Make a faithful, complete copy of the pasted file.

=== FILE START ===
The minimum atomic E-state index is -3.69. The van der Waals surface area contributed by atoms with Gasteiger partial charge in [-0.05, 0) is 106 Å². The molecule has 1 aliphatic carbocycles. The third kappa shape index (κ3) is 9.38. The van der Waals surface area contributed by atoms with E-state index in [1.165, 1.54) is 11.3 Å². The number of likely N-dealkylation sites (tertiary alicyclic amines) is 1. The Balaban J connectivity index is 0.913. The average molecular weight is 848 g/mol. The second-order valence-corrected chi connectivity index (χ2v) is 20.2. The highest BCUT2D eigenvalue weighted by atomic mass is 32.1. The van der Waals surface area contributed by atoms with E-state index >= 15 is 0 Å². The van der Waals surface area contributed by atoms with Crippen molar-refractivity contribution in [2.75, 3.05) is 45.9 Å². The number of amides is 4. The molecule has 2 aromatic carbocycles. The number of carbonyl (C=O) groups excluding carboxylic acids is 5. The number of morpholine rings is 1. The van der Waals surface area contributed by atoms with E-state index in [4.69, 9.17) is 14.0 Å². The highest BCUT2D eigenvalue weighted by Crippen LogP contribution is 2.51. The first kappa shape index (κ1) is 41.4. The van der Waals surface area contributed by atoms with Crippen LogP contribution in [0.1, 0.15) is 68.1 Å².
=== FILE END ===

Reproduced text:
The minimum atomic E-state index is -3.69. The van der Waals surface area contributed by atoms with Gasteiger partial charge in [-0.05, 0) is 106 Å². The molecule has 1 aliphatic carbocycles. The third kappa shape index (κ3) is 9.38. The van der Waals surface area contributed by atoms with E-state index in [1.165, 1.54) is 11.3 Å². The number of likely N-dealkylation sites (tertiary alicyclic amines) is 1. The Balaban J connectivity index is 0.913. The average molecular weight is 848 g/mol. The second-order valence-corrected chi connectivity index (χ2v) is 20.2. The highest BCUT2D eigenvalue weighted by atomic mass is 32.1. The van der Waals surface area contributed by atoms with E-state index >= 15 is 0 Å². The van der Waals surface area contributed by atoms with Crippen molar-refractivity contribution in [2.75, 3.05) is 45.9 Å². The number of amides is 4. The molecule has 2 aromatic carbocycles. The number of carbonyl (C=O) groups excluding carboxylic acids is 5. The number of morpholine rings is 1. The van der Waals surface area contributed by atoms with E-state index in [4.69, 9.17) is 14.0 Å². The highest BCUT2D eigenvalue weighted by Crippen LogP contribution is 2.51. The first kappa shape index (κ1) is 41.4. The van der Waals surface area contributed by atoms with Crippen LogP contribution in [0.1, 0.15) is 68.1 Å².